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Right now, the idea of gigging overseas feels like a distant memory but once we get Covid 19 under control (and we will), we will begin to see opportunities for playing abroad re-emerge and for the most part that means performing in one of the 27 remaining EU territories. Brexit means that preparing to perform overseas will be more complex than before. The Musicians Union have created a simple to follow flowchart to help you get your house in order before you leave.
The flowchart can be downloaded at the MU website www.musiciansunion.co.uk
The MU advises that you plan your trip well in advance. Check the requirements of each and every country you plan to visit. Their requirements may vary.
Obviously, you will need a valid passport. You will also need a range of insurances to cover you, your gear, your travel arrangements and public liability (again check the law thoroughly in each territory).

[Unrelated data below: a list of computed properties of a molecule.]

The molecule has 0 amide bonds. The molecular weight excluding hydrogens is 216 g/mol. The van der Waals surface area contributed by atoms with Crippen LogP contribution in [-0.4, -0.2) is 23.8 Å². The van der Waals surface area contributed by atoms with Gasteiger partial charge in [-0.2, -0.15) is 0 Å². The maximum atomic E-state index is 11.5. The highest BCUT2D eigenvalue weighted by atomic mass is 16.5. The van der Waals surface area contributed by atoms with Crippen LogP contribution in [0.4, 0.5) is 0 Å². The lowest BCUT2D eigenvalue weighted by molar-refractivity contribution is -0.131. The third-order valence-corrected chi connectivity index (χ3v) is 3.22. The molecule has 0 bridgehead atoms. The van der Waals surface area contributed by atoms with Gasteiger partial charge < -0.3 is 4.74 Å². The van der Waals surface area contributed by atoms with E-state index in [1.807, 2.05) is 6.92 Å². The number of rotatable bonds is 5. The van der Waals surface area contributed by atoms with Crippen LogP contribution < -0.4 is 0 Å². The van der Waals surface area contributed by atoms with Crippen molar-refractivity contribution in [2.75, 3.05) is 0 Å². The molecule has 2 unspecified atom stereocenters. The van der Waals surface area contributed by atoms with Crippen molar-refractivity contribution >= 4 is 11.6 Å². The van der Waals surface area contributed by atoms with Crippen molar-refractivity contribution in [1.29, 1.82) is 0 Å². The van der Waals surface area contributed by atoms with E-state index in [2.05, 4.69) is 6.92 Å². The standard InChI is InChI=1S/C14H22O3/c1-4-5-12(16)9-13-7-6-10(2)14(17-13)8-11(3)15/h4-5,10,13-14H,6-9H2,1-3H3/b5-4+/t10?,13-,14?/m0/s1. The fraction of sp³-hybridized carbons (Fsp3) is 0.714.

For some territories you will need a Visa and Work Permit.
You will most likely need a Carnet. This is like a passport for your equipment so you can move it from country to county without paying duty.
Does your instrument need a CITES certificate (it will if; it contains Ivory, Brazilian Rosewood, Abalone or other rare or controlled materials)? Check well in advance. It might take a while to come through but without it, your beloved and rare instrument could be refused entry, or worse, seized.
Contact HMRC and inform them that you’ll be working in the EU. Check with them if you will have to pay any contributions in the country you are working. This is likely for long stays.
If you are using a tour manager it’s most likely they will handle much of this for you but, I’ll stress again, check and double check. If you’re at the border without the right documentation you may be heading back home because securing the right paperwork from outside the UK can be extremely difficult.
The Gov.uk website has some useful information called “Business Travel: Extra Requirements” at www.gov.uk/visit-europe-1-january-2021.
In general. it pays to plan. Checking thoroughly before you go could save you a lot of inconvenience and frustration in the long run. Happy travels!
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